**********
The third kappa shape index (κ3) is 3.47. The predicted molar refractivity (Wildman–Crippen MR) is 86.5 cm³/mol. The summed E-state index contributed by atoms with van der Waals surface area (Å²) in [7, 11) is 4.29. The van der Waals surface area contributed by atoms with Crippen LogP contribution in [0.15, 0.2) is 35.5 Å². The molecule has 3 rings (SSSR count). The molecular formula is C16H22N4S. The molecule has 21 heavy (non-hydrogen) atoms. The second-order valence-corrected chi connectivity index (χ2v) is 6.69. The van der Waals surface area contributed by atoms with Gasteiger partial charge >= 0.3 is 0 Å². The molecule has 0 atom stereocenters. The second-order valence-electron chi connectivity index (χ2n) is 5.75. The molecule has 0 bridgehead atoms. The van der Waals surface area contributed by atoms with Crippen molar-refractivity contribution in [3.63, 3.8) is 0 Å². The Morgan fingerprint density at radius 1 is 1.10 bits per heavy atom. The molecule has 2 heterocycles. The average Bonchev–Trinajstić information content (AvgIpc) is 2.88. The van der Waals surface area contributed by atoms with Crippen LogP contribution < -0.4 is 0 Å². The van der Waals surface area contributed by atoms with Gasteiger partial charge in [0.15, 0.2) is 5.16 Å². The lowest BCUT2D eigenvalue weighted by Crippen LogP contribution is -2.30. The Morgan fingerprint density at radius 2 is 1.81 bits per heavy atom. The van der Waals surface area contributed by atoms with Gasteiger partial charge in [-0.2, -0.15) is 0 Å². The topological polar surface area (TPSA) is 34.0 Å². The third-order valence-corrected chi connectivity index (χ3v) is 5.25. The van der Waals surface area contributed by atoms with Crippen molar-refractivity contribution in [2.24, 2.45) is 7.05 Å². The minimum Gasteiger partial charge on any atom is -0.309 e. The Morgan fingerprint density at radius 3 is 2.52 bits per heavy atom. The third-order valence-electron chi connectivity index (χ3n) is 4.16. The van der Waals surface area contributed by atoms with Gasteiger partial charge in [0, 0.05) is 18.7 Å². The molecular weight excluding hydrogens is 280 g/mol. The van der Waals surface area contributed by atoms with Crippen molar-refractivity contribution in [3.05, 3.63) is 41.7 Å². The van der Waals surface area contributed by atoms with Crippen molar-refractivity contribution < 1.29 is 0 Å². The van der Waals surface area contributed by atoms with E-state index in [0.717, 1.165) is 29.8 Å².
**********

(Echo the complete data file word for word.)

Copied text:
The third kappa shape index (κ3) is 3.47. The predicted molar refractivity (Wildman–Crippen MR) is 86.5 cm³/mol. The summed E-state index contributed by atoms with van der Waals surface area (Å²) in [7, 11) is 4.29. The van der Waals surface area contributed by atoms with Crippen LogP contribution in [0.15, 0.2) is 35.5 Å². The molecule has 3 rings (SSSR count). The molecular formula is C16H22N4S. The molecule has 21 heavy (non-hydrogen) atoms. The second-order valence-corrected chi connectivity index (χ2v) is 6.69. The van der Waals surface area contributed by atoms with Gasteiger partial charge >= 0.3 is 0 Å². The molecule has 0 atom stereocenters. The second-order valence-electron chi connectivity index (χ2n) is 5.75. The molecule has 0 bridgehead atoms. The van der Waals surface area contributed by atoms with Crippen molar-refractivity contribution in [3.63, 3.8) is 0 Å². The Morgan fingerprint density at radius 1 is 1.10 bits per heavy atom. The molecule has 2 heterocycles. The average Bonchev–Trinajstić information content (AvgIpc) is 2.88. The van der Waals surface area contributed by atoms with Crippen LogP contribution < -0.4 is 0 Å². The van der Waals surface area contributed by atoms with Gasteiger partial charge in [0.15, 0.2) is 5.16 Å². The lowest BCUT2D eigenvalue weighted by Crippen LogP contribution is -2.30. The Morgan fingerprint density at radius 2 is 1.81 bits per heavy atom. The van der Waals surface area contributed by atoms with Gasteiger partial charge in [-0.2, -0.15) is 0 Å². The topological polar surface area (TPSA) is 34.0 Å². The third-order valence-corrected chi connectivity index (χ3v) is 5.25. The van der Waals surface area contributed by atoms with Crippen molar-refractivity contribution in [2.24, 2.45) is 7.05 Å². The minimum Gasteiger partial charge on any atom is -0.309 e. The Morgan fingerprint density at radius 3 is 2.52 bits per heavy atom. The third-order valence-electron chi connectivity index (χ3n) is 4.16. The van der Waals surface area contributed by atoms with Gasteiger partial charge in [0, 0.05) is 18.7 Å². The molecular weight excluding hydrogens is 280 g/mol. The van der Waals surface area contributed by atoms with Crippen molar-refractivity contribution in [3.05, 3.63) is 41.7 Å². The van der Waals surface area contributed by atoms with Crippen molar-refractivity contribution < 1.29 is 0 Å². The van der Waals surface area contributed by atoms with E-state index in [0.717, 1.165) is 29.8 Å².